What is wrong?

The cost and complexity of holding and maintaining Nostro accounts is one reason why only a handful of banks can process global transactions. Nostro accounts are simply unsustainable for most organizations, creating the need for correspondent banks. These banks act as intermediaries for smaller and medium-sized banks and have partnerships with multiple international banks. When a money transfer is requested, the SWIFT system links banks via correspondent banks and instructs each bank along the way of which transaction to fulfill. The capital requirements for holding idle money in many countries would be prohibitively expensive. They also must be actively managed to ensure balances are commensurate with transaction volume. Speed and volume are crucial considerations. The faster the transaction, the more a sender is protected from volatility risks and the faster the recipient receives fully settled funds. High throughput allows for a more stable volume of exchange for all market participants.

Is DIGITAL ASSET a Solution?

Digital assets are cryptographically secured tokens that store value and can be transferred between two parties without the need for central counterparty (corresponding banks). A digital asset use can take the place of Nostro accounts and offer on-demand liquidity. This is possible because the digital asset serves as a universal currency, and payments can be instantly made in any currency. This capability not only lowers the cost of the overall transaction, but it can speed up the exchange in real-time. Banks and payment providers can then free up the dormant Nostro accounts around the world. Even better, banks, and payment providers that would usually be locked out of transacting on their own, can now engage in international payments directly.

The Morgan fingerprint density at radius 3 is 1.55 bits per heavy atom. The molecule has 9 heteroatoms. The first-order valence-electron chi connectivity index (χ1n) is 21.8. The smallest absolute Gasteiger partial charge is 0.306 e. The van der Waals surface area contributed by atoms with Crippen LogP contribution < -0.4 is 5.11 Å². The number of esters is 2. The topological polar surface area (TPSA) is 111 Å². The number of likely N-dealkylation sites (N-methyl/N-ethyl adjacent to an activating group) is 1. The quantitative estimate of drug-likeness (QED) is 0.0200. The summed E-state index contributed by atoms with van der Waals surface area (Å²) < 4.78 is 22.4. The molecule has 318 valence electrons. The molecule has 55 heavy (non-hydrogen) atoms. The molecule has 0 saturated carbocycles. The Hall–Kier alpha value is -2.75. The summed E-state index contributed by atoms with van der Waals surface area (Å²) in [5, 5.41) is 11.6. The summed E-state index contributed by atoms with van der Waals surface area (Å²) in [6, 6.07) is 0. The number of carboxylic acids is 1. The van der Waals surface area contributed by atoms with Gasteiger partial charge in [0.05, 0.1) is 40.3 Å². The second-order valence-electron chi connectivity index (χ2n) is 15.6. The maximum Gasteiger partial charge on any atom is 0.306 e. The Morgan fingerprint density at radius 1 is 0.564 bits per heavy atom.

RIPPLE: Disrupting the Model

Targeting the money transfer pain points, Ripple is using a blockchain-based network to improve the way transfers are done. Ripple is a real-time gross settlement system (RTGS), currency exchange, and payment network, built specifically for the direct transfer of assets. Ripple introduced XRP as the digital token that can act as a bridge currency to facilitate direct asset transfers between parties. XRP transfers are instant, extremely inexpensive (fractions of a cent), and can be done to any entity on the RippleNet willing to accept the token. Ripple’s xRapid solution uniquely uses XRP to offer on-demand liquidity.

How On-Demand Liquidity Works?

RippleNet customers can use XRP to bridge two currencies in three seconds, ensuring payments are quickly sent and received in local currency on either side of a transaction.

  • The sender requests a quote on pricing and FX
  • Ripple’s technology calculates the pricing and FX across all parties and returns a quote to the sender
  • The sender accepts the quote and submits payment instructions, initiating the payment
  • The send-side exchange debits the sender’s account and converts that amount (fewer fees) into XRP
  • XRP is sent across the XRP Ledger (settles in 3 seconds) from the send-side exchange to the receive-side exchange
  • The receive-side exchange converts XRP into local currency and credits the sender’s account (fewer fees)
  • Ripple’s technology confirms the amount received is accurate and will top up the sender’s account if needed
  • The receive-side exchange forwards the payment to the receiver
  • The receiver forwards the payment if necessary
  • The sender and receiver confirm the transaction is complete